Friday, February 28, 2014


Make no mistake about it, being a lady takes sacrifice.  A lady is not obsessed with self but puts her focus on others.  Her focus, if she is a homemaker like me, is on her husband, children, and home.  If there is still room left her focus is her Faith.  If she is truly blessed she has time for even more in her life.

When is the last time you made a sacrifice, no matter how small for your husband?  What does that look like in your world? 

There is a movie from the 1990s called "Forget Paris".  Below is a clip from the movie that had significant impact on the shaping of how I would treat relationships and marriage.  Prior to this scene the two characters Mickey (Billy Crystal) and Ellen (Debra Winger) have an on again off again relationship that began when his father's remains were lost by the French airline where Ellen is employed.  This is the moment where they commit to remaining together.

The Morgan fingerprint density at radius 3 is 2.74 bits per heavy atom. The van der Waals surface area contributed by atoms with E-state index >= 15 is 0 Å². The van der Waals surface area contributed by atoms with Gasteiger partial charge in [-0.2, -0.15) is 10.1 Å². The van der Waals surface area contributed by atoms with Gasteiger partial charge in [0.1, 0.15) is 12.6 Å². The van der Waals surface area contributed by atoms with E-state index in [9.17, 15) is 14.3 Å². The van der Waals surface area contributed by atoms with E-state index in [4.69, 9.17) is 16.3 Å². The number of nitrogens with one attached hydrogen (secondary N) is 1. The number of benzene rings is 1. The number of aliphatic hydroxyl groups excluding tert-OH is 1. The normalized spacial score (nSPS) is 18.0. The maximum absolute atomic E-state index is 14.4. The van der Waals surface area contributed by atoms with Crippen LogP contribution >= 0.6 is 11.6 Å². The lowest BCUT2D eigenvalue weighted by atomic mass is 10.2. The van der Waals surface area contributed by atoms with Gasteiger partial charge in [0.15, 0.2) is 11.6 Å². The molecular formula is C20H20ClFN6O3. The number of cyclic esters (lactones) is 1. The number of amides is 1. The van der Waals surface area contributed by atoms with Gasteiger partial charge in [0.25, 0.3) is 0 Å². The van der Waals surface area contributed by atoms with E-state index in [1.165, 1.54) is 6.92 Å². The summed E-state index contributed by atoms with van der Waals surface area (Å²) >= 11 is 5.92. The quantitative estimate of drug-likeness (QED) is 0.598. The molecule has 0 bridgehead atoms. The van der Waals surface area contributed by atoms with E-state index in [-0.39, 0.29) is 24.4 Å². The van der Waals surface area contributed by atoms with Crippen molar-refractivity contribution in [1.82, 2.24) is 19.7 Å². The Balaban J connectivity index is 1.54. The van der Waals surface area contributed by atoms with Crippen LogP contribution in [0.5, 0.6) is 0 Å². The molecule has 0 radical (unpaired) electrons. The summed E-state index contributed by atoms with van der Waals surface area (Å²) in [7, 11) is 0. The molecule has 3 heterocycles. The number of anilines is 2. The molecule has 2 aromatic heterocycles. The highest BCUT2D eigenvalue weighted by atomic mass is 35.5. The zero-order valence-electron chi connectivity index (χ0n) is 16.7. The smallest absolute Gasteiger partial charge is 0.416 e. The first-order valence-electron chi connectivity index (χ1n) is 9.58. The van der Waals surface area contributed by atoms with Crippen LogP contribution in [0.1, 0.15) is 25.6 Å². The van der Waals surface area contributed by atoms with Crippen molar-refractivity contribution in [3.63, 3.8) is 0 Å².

"Nah, we've handled all the big issues.  The rest will work itself out."

How often do we forget about these little things, these little sacrifices that can mean so much to those we love?  How often do we brush it aside that he prefers this brand of mayonnaise (constant argument in the home I grew up in) or she likes him to write the item on the shopping list that he just emptied (preferably legibly - also a constant problem in the home where I grew up)? 

When someone commits the offense of not remembering our own preferences, how do we handle it?  Do we smile that little smile, shake our head, and shake it off?  Or do we turn it into WWIII?  If we turn it into WWIII was it worth it?

I have actually met people who got a divorce because she wouldn't put the car mirrors back where he liked them or he refused to help with the laundry.  I wish I were joking, but sadly I'm only keeping their names to protect the "innocent".

Is it worth throwing away all that history and love and life over toothpaste?!?!?!? 

When our eyes are on Christ the needs of our families are much easier to meet.  It is easier to give of the self when we aren't obsessed with hanging onto that self. 

Can you make that sacrifice of self today?  How?  In what little way can you make someone else's world light up a little bit?